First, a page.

The Public Servants Who Govern the Markets in the So-Called Capitalist West

The Public Servants Who Govern the Markets in the So-Called Capitalist West, by Ben Hunt in 2013.

The Narrative of Central Banker Omnipotence… [is] simple: central bank policy WILL determine market outcomes. There is no political or fundamental economic issue impacting markets that cannot be addressed by central banks.

Not only are central banks the ultimate back-stop for market stability (although that is an entirely separate Narrative), but also they are the immediate arbiters of market outcomes. Whether the market goes up or down depends on whether central bank policy is positive or negative for markets. The Narrative of Central Banker Omnipotence does NOT imply that the market will always go up or that central bank policy will always support the market. It connotes that whatever the central bank policy might be, it will drive a market outcome; whatever the market outcome, it was driven by a central bank policy.

Like all effective Narratives it has a great deal of “truthiness” … it rings true to our intellect even as it appeals to our emotions. How comforting to believe that there is a reason why markets go up and go down, and that this reason is clearly identifiable and attributable to the decisions of a few Wise Men and Women, as opposed to the much scarier notion that the world (and markets) are adrift on a sea of chaotic events and hidden currents. And like all effective Narratives it serves the interests of the world’s most powerful political and economic entities … not that there’s anything wrong with that. …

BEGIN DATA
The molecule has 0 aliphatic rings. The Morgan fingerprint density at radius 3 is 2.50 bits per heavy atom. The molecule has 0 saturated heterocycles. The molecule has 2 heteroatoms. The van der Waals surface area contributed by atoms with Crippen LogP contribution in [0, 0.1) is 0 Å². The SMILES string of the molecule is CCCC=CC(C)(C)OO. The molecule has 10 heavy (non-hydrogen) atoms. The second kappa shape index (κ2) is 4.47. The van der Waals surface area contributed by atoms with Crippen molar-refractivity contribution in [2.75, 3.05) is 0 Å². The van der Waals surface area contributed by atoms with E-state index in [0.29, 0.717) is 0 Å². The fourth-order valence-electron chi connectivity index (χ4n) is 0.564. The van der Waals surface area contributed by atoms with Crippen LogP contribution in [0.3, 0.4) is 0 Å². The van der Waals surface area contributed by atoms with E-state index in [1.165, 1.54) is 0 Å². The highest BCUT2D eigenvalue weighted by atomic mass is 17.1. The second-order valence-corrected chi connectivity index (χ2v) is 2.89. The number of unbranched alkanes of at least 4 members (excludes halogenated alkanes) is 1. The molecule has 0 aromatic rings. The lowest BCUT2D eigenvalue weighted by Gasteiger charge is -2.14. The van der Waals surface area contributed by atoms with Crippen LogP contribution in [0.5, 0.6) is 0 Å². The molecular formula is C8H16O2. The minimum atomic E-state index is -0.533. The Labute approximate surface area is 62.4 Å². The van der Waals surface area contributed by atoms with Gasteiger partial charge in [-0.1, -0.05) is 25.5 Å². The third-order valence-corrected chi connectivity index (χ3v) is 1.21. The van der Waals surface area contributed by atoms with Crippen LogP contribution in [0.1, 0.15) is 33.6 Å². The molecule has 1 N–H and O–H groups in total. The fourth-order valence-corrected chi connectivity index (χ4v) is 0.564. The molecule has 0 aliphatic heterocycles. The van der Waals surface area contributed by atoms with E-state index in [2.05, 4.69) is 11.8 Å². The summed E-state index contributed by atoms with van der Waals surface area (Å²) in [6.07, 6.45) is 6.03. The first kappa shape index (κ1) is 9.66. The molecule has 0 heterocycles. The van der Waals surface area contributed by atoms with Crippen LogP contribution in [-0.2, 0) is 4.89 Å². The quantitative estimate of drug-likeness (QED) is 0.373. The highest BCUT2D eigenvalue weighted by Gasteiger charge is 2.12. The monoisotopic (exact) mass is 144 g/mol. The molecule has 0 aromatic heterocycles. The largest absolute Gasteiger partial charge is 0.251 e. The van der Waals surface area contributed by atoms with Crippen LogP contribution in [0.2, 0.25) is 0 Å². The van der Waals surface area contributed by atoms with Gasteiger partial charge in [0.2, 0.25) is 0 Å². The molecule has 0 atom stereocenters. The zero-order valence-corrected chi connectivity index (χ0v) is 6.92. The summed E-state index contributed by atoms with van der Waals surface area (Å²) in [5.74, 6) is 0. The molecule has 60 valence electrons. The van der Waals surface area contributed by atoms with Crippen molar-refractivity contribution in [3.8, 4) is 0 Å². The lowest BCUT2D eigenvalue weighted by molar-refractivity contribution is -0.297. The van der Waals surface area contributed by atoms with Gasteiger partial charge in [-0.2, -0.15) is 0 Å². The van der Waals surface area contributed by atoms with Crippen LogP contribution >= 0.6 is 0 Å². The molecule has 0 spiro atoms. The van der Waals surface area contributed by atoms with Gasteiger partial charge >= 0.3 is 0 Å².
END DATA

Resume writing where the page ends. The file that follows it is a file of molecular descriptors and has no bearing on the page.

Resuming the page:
The stronger the Narrative of Central Banker Omnipotence, the more likely it is that the price of gold goes down. The weaker the Narrative – the less established the Common Knowledge that central bank policy determines market outcomes – the more likely it is that the price of gold will go up.

As astute observers have noted since the GFC: there are no markets anymore, only interventions.

Seriously, there is so much central bank influence that most commodity and financial markets are no longer doing their vital job of price discovery. Thus allocation of capital is becoming less efficient, and our society is becoming poorer than it would have been otherwise. All this as central banks prop up an increasingly autocratic system, to protect the wealth of the politically powerful current asset holders. It cannot last.